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Monday
Mar242003

The Joy of Digital Cameras

Canon A20
In the fall of 2002 my wife and I decided that it would be a good idea to look into a digital camera as we prepared for the birth of our son. I had until then been only semi-interested in digicams until last fall thinking they were unnecessary for my needs since I already had my flatbed scanner for getting photo prints into my Mac.

Well, sometimes I think it takes physically having a bit of new technology to really realize how useful it is. It wasn't until I had my Canon A20 in hand to shoot with that I understood just why digital cameras are so wonderful. Let me share some of the things I've discovered in case you're a stick in the mud about digital cameras like I once was.

Creative freedom. Not having to deal with film is incredibly freeing. With my Canon and a 128MB CF card, I just shoot what I want and whenever I want to, without worrying how much film I might be wasting in the process. I just shoot -- good, bad whatever and it's cool. I feel free to explore things that would restrict me with a film camera, which often leads to unexpectedly fun shots. I feel like I'm having fun with my camera again, which makes me want to shoot all the time!

Endless Film. I can wade through my shots in the camera and delete bad attempts immediately, or I can suck all of the images off the camera to my Mac via USB cable or CF card reader and weed through them there. This also means my CF card is essentially an endless roll of digital film as long as I clear it of shots now and then. If I'm away from my Mac the CF card acts as a 120 shot roll of digital film -- not bad. And if that's not enough, I can pick up even larger CF cards to store my shots, though 128MB seems perfect so far.

Selective Printing. One bummer of regular film cameras is getting prints back and finding images you'd have preferred not to have prints of. With digital cameras you can select the images you want to print beforehand and have them turned into film-based prints from online services or from your CF card at your local Walgreens (24 prints for about $7). You can even print shots on your ink jet with amazing quality, though these prints are not of archival quality and may fade over time.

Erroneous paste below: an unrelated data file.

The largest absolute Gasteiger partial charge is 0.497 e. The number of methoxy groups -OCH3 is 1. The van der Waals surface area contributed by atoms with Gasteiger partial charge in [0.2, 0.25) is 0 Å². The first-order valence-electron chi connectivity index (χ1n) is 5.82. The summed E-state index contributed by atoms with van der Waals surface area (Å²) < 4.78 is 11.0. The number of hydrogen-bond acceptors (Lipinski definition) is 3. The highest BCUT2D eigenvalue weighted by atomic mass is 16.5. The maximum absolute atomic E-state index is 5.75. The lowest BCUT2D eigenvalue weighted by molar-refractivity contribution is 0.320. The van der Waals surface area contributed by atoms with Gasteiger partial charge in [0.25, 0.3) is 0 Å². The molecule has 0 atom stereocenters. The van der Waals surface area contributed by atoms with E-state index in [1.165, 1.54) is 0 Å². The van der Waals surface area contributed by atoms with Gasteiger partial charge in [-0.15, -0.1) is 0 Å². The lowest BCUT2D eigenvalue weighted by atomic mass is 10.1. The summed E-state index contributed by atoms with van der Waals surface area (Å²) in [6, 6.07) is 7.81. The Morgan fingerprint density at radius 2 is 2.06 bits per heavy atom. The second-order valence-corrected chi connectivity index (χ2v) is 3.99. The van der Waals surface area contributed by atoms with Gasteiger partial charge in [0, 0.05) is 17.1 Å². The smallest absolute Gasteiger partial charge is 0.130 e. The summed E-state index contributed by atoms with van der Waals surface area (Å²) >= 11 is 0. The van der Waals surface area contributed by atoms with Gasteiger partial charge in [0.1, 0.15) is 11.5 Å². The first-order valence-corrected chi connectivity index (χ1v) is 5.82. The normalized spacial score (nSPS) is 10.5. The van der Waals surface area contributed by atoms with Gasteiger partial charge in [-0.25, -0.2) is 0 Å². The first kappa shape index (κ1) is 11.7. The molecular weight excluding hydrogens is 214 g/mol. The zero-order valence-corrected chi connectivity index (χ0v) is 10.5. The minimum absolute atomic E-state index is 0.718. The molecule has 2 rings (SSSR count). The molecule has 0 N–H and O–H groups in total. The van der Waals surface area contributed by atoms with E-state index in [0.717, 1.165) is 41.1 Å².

Less Long-Term Expense. Another bummer of print photography are the costs involved. Yes, a film camera is cheaper up front than a digital camera, but as time goes on, the cost (and hassle) of buying film adds up compared to the initial digital camera and CF card investment.

Instant Gratification. Man, it's great to see your shots immediately! Better yet to get them posted on a website (via iPhoto on the Mac) for everyone to see, or emailed if you like. This also means an end to those waits for prints and trips to the drug store to get your prints back. Even using my old scanner to get prints into my Mac seemed archaic and cumbersome after using a digital camera and iPhoto.

I think you really do need a Mac or PC to effectively use a digital camera. There are stand alone printers which can generate 4x6 prints from CF cards or from your camera, but these have limits. They also cannot help you manage the contents on your removable card or store your pictures on a hard drive or burn them to a CD like a Mac or PC can.

So, if you're at all considering a digital camera, right now is a great time to dive in. Digital cameras have reached very reasonable prices as well as the removable media you'll need for digital film. I suggest at least a 2 megapixel camera, good enough to handle 4x6 quality prints, though more megapixels mean better image quality.

Size is another consideration. Make sure the camera you choose is small enough to take anywhere, since big, clunky cameras will tend to be left behind. Camera manufacturers have very small, capable cameras on the market that can easily fit in your pocket.

Where should do you begin looking? Check out these excellent resources to help in your search for a good quality digital camera: Imaging Resource, Digital Camera Views, Digital Camera Resource, Digital Photography Reviews, Megapixel.net and Steve's Digicams. They all have very in depth reviews and great info to help you along. Make sure you visit stores and handle cameras you're considering as a good feel is as critical in your decision as the specs are.

Finally, if you have a friend with a digital camera, see if they'll let you borrow it for a weekend so you can give it a whirl -- you might get hooked like I did! ;-)

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